It’s also interesting that TOI-1266’s small size and relative proximity (about 117 light years) make it a possible target for atmospheric studies with future instruments. The authors show that the James Webb Space Telescope should be able to operate well above the observatory’s noise floor level in performing transmission spectroscopy here (i.e., viewing changes in the star’s light as the either planet moves first in front of and then is eclipsed by the star). The TOI-1266 planets compare favorably to TRAPPIST-1b on this score, and the host star shows no evidence of significant starspots that might distort the signal of the exoplanet atmospheres.

Image: Direct comparison among the planets of TOI-1266 system with the interior planets of the solar system. © Institute of Astronomy, UNAM / Juan Carlos Yustis.

The paper is Brice-Olivier Demory et al., “A super-Earth and a sub-Neptune orbiting the bright, quiet M3 dwarf TOI-1266,” Astronomy & Astrophysics Volume 642 (2 October 2020). Abstract.

{ 8 comments… add one }
  • Mike Serfas October 20, 2020, 13:52

    There was a typo in one figure above, so I went to https://arxiv.org/pdf/2009.04317.pdf and found figures of 0.0736 and 0.1058 AU for b and c semimajor axes respectively. Making several unwarranted assumptions, that gives a minimum distance of 0.0322 AU between them = 4.82 Gm, and the larger planet is 15.1 Mm, so its disk is tan-1(1/319) or 0.18 degrees, unless I fouled up. Less than half the size of a full Moon, but probably much brighter per unit area given the Moon’s low albedo – likely to be something the local biology would notice, especially if there are some interplanetary tidal effects. The equilibrium temperature for c was 344 K, quite toasty by Earth standards but maybe not incompatible with dark/twilight zone life? The authors sounded pretty sure about tidal locking, though I don’t know I was convinced.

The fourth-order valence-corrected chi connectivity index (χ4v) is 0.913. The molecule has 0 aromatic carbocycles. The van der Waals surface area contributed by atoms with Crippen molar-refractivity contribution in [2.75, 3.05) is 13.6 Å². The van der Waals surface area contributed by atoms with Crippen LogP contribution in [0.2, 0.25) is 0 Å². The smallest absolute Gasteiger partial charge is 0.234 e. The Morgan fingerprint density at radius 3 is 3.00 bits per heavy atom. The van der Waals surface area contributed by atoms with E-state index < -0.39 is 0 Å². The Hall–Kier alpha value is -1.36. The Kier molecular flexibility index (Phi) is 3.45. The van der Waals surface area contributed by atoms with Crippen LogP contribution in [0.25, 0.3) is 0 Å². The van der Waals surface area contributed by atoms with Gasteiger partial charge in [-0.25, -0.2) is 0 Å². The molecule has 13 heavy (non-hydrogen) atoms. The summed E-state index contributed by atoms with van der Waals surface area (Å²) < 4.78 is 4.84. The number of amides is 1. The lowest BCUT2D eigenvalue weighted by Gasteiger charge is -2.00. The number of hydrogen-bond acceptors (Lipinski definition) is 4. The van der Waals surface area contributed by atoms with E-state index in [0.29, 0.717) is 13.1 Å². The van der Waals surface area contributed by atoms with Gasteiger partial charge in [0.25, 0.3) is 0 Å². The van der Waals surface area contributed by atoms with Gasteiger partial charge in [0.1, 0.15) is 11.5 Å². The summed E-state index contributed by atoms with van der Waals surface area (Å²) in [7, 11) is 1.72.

• Geoffrey Hillend October 20, 2020, 15:46

    These exoplanets are so large, so they most likely have some atmosphere. They are also outside the life belt of their star and inside the snow line. The chemical composition of the atmospheres should tells us a lot about them.

    • Michael October 21, 2020, 15:58

      They are in the steam zone not the snow line, they both get more irradiation than venus.

      • Mike Serfas October 24, 2020, 21:43